The Rialto Fish market, the Pescheria, is one of the distinguishing marks of neo-historical and urban architecture of the early Twentieth century in Venice. It was designed by the versatile artist Cesare Laurenti (1854-1936) with the technical collaboration of the architect Domenico Rupolo (1861-1945).
The materials on show come from the Laurenti collection – part of a vast archives that his heirs divided and donated to the Padua City Council, the Biennale Historical Archives of Contemporary Arts and Ca’ Pesaro.
The exhibition is in room 10 of Ca’ Pesaro, which – with a series of rotating initiatives – will become a space for closer study, development and thematic comparisons.
Why should we study this work again today?
The theme of the Architecture Biennale, Out there. Architecture beyond building, which aims at showing that architecture is a way of thinking and communicating with buildings, the way of portraying them and constructing them, is an interesting interpretation or rediscovery for the Rialto Fish Market as well, where the precise analysis of the functional part (the fishmongers’ stalls), is interwoven with the detailed care of the ornamental decorations and models. Here the mere neo-historical quotation is surpassed by a decorative dream that has its climax in the great marine animals living on the capitals facing the Grand Canal.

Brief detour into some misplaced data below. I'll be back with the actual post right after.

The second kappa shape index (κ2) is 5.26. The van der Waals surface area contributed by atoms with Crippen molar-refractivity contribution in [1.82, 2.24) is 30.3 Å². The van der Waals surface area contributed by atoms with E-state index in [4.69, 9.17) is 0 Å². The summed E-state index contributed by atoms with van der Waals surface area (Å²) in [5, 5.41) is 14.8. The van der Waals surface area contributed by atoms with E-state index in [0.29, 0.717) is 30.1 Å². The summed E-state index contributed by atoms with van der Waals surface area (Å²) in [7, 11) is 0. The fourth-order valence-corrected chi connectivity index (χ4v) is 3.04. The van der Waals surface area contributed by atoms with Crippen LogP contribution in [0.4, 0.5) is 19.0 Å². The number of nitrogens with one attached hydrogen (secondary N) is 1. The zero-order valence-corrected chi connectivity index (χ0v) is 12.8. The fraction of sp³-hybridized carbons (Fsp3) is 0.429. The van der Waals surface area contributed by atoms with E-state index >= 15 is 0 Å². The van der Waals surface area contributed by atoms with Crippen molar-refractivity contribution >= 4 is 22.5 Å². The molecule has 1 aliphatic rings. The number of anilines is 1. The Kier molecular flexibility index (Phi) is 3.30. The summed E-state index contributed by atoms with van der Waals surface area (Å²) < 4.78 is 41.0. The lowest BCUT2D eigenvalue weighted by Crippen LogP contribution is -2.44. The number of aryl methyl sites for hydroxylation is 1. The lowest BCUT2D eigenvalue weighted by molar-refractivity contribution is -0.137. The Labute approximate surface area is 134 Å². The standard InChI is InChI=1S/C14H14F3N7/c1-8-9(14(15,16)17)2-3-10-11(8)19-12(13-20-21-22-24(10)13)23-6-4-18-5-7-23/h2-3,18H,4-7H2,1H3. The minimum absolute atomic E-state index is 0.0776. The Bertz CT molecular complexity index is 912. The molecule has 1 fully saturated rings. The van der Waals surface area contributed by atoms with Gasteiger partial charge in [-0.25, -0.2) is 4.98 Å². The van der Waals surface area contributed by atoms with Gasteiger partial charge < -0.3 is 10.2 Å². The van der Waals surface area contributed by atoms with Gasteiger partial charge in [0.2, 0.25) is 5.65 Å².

Laurenti the painter is architect, sculptor, and town-planner – in his Fish Market, an area dedicated to the most concrete aspect of life, signs and functions are intertwined in the aesthetic pursuit of the precise symbolic features. And it is none other than this characteristic that makes the Fish Market a unitary work, understood as a whole as well as being, at the same time, the exceptional and perhaps unduly neglected testimony of ancient savoir faire.